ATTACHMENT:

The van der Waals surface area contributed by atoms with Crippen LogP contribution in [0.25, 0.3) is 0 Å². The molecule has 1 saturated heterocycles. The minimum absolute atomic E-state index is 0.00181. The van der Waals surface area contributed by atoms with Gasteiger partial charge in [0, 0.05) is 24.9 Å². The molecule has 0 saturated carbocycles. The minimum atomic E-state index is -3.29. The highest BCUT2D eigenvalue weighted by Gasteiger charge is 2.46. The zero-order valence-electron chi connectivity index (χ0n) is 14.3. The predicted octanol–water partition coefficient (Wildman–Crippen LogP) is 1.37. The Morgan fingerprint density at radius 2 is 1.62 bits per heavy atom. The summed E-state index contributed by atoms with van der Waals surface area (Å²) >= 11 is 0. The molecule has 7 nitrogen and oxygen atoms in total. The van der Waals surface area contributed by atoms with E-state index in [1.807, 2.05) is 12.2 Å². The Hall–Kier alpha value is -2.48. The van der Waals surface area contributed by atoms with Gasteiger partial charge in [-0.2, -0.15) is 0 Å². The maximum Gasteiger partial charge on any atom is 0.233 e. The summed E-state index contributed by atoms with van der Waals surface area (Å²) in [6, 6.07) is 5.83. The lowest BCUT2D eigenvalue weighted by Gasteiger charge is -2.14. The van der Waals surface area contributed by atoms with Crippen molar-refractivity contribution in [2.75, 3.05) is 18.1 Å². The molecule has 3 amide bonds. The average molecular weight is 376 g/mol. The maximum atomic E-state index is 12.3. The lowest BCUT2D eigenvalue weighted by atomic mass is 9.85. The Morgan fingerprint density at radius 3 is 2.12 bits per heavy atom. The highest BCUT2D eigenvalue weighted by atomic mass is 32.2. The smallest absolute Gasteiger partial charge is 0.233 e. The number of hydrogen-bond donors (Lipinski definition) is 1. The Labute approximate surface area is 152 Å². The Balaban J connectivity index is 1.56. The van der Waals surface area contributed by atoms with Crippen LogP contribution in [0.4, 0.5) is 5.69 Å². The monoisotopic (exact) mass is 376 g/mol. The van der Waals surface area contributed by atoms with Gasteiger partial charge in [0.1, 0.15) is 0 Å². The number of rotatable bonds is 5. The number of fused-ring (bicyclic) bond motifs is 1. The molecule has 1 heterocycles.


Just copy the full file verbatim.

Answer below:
The van der Waals surface area contributed by atoms with Crippen LogP contribution in [0.25, 0.3) is 0 Å². The molecule has 1 saturated heterocycles. The minimum absolute atomic E-state index is 0.00181. The van der Waals surface area contributed by atoms with Gasteiger partial charge in [0, 0.05) is 24.9 Å². The molecule has 0 saturated carbocycles. The minimum atomic E-state index is -3.29. The highest BCUT2D eigenvalue weighted by Gasteiger charge is 2.46. The zero-order valence-electron chi connectivity index (χ0n) is 14.3. The predicted octanol–water partition coefficient (Wildman–Crippen LogP) is 1.37. The Morgan fingerprint density at radius 2 is 1.62 bits per heavy atom. The summed E-state index contributed by atoms with van der Waals surface area (Å²) >= 11 is 0. The molecule has 7 nitrogen and oxygen atoms in total. The van der Waals surface area contributed by atoms with E-state index in [1.807, 2.05) is 12.2 Å². The Hall–Kier alpha value is -2.48. The van der Waals surface area contributed by atoms with Gasteiger partial charge in [-0.2, -0.15) is 0 Å². The maximum Gasteiger partial charge on any atom is 0.233 e. The summed E-state index contributed by atoms with van der Waals surface area (Å²) in [6, 6.07) is 5.83. The lowest BCUT2D eigenvalue weighted by Gasteiger charge is -2.14. The van der Waals surface area contributed by atoms with Crippen molar-refractivity contribution in [2.75, 3.05) is 18.1 Å². The molecule has 3 amide bonds. The average molecular weight is 376 g/mol. The maximum atomic E-state index is 12.3. The lowest BCUT2D eigenvalue weighted by atomic mass is 9.85. The Morgan fingerprint density at radius 3 is 2.12 bits per heavy atom. The highest BCUT2D eigenvalue weighted by atomic mass is 32.2. The smallest absolute Gasteiger partial charge is 0.233 e. The number of hydrogen-bond donors (Lipinski definition) is 1. The Labute approximate surface area is 152 Å². The Balaban J connectivity index is 1.56. The van der Waals surface area contributed by atoms with Crippen LogP contribution in [0.4, 0.5) is 5.69 Å². The monoisotopic (exact) mass is 376 g/mol. The van der Waals surface area contributed by atoms with Gasteiger partial charge in [0.1, 0.15) is 0 Å². The number of rotatable bonds is 5. The number of fused-ring (bicyclic) bond motifs is 1. The molecule has 1 heterocycles.